Delta Reverses Course on Fare Hike Plan
Delta Air Lines has dropped a fare increase of up to $10 per round trip that was most likely to hit business travelers.
Delta said Wednesday that it began rolling back the increase after competitors declined to match it. Airlines hate to have the highest fares because some consumers will change plans to save even a few dollars.
Airlines have tried raising fares eight times this year but only succeeded four times, including the most recent increase in July, according to J.P. Morgan analyst Jamie Baker.
On Monday night, Delta Air Lines raised prices on many tickets sold within seven days of departure by $4 to $10 per round trip. The increase included seats in first class, instant-upgrade and refundable economy-class fares. Those tickets are often bought by business travelers; vacationers prefer to get lower fares by buying seats further in advance.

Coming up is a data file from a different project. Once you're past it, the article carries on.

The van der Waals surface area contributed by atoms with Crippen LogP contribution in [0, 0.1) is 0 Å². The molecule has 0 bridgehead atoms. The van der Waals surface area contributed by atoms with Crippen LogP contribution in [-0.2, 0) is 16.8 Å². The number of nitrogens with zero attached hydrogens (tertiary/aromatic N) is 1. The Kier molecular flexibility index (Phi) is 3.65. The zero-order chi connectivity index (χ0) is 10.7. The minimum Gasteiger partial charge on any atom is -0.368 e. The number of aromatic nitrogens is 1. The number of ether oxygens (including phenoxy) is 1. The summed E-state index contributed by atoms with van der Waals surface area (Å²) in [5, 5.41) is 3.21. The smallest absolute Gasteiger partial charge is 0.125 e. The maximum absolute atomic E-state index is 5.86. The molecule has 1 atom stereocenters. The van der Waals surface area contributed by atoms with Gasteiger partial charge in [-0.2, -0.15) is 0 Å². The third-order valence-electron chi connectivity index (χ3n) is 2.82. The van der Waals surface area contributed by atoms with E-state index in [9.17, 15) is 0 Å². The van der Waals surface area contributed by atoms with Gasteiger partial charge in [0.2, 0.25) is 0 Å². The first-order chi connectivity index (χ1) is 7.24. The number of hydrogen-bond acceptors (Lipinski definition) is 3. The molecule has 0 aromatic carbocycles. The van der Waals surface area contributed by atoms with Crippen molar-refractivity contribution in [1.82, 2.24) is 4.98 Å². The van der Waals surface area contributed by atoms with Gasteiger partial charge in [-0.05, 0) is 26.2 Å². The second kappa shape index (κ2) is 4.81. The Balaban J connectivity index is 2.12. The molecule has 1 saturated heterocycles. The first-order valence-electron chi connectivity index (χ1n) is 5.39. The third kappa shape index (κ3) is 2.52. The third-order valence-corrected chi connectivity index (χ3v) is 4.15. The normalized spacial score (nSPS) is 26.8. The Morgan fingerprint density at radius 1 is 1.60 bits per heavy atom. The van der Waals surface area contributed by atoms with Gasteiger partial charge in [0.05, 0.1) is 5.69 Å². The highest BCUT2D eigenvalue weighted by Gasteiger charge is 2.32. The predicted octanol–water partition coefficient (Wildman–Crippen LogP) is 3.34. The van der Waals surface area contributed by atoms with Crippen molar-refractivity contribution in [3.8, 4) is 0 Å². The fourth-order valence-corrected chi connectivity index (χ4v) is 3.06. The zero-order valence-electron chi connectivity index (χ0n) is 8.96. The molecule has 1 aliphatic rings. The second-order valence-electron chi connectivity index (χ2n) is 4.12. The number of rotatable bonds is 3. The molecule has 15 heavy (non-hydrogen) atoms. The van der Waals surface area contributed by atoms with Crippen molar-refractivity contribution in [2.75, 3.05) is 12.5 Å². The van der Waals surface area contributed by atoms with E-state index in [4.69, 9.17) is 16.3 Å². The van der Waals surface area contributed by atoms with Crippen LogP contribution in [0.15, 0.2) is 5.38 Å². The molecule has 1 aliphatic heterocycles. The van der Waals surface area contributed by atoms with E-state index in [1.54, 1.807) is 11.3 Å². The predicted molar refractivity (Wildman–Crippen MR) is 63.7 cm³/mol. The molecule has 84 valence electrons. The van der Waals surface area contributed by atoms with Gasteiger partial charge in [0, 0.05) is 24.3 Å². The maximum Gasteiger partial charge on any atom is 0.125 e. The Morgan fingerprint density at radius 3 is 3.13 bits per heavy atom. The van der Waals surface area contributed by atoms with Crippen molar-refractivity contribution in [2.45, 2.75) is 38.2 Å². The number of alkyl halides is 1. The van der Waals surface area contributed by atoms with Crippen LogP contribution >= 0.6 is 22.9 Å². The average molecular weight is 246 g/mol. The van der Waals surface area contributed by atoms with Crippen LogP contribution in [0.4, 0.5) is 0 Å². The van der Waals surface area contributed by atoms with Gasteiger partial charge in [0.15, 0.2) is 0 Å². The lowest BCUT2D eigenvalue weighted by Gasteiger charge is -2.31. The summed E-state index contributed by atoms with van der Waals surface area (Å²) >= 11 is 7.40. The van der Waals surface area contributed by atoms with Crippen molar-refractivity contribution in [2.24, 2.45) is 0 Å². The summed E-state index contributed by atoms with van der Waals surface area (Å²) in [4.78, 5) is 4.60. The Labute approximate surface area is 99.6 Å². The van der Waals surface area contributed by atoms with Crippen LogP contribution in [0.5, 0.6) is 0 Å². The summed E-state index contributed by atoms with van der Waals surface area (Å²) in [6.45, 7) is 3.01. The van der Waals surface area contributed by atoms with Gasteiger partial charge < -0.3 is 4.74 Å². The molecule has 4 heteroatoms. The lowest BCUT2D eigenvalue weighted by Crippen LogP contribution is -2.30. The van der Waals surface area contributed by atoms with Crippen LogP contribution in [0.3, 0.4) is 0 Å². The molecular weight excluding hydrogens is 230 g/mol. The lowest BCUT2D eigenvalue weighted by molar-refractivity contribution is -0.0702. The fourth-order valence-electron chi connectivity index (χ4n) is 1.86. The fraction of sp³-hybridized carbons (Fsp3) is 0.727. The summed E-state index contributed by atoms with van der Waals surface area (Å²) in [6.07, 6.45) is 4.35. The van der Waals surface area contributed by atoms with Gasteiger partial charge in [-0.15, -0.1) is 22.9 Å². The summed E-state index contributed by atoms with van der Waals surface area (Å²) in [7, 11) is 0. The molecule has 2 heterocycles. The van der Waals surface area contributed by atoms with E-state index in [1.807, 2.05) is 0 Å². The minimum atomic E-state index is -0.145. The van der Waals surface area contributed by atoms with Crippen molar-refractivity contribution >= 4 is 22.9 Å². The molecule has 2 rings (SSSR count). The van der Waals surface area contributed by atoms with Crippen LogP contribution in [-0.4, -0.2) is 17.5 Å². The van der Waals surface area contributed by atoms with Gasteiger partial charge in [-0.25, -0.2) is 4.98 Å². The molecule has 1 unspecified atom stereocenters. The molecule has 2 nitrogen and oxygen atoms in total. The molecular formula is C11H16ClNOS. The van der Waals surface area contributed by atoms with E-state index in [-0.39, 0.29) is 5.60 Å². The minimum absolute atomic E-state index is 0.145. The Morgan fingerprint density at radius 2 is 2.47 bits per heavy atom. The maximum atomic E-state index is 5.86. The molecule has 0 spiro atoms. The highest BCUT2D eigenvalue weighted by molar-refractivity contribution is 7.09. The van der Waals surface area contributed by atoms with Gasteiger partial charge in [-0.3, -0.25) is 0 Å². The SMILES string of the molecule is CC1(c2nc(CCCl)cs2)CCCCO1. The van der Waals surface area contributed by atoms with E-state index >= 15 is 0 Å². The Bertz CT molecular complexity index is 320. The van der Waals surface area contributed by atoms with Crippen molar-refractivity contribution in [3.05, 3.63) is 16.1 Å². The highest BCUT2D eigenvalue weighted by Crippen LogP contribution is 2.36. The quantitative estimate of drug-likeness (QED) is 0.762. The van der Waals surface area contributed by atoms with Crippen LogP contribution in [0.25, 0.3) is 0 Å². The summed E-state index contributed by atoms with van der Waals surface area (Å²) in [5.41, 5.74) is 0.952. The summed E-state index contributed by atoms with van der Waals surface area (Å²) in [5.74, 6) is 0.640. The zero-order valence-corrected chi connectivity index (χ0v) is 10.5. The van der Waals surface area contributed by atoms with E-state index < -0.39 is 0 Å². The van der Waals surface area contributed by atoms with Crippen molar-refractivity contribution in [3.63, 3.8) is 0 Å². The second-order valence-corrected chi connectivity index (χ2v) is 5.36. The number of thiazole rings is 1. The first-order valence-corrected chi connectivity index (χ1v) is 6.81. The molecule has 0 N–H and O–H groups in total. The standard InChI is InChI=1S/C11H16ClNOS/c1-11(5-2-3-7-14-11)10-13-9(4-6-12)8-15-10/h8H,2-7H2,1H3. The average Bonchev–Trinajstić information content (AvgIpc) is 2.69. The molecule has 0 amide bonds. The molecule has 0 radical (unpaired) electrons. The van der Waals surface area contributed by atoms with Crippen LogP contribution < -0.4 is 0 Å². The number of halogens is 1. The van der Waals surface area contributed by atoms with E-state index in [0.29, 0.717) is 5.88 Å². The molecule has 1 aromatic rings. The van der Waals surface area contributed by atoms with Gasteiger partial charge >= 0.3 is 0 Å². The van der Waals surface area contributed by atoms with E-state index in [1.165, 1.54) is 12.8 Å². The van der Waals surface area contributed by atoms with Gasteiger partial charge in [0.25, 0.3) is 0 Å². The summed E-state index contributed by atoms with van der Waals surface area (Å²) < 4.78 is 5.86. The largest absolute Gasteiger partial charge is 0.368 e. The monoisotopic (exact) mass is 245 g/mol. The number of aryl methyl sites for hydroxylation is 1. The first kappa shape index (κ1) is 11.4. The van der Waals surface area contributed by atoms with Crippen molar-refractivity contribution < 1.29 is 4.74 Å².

Baker said Delta and United Airlines "are clearly interested in higher fares" but that Southwest may want to wait until after Labor Day to raise prices. United's parent company is United Continental Holdings.
Southwest Airlines spokesman Paul Flaningan said the airline had no immediate plans to impose a system-wide price increase. Southwest executives have often been more cautious than their peers about travel demand in the face of a weak economy.
Southwest carries more U.S. passengers than any airline, and it has great influence over prices on many routes. This week, instead of matching Delta's increase, Southwest launched a new fare sale.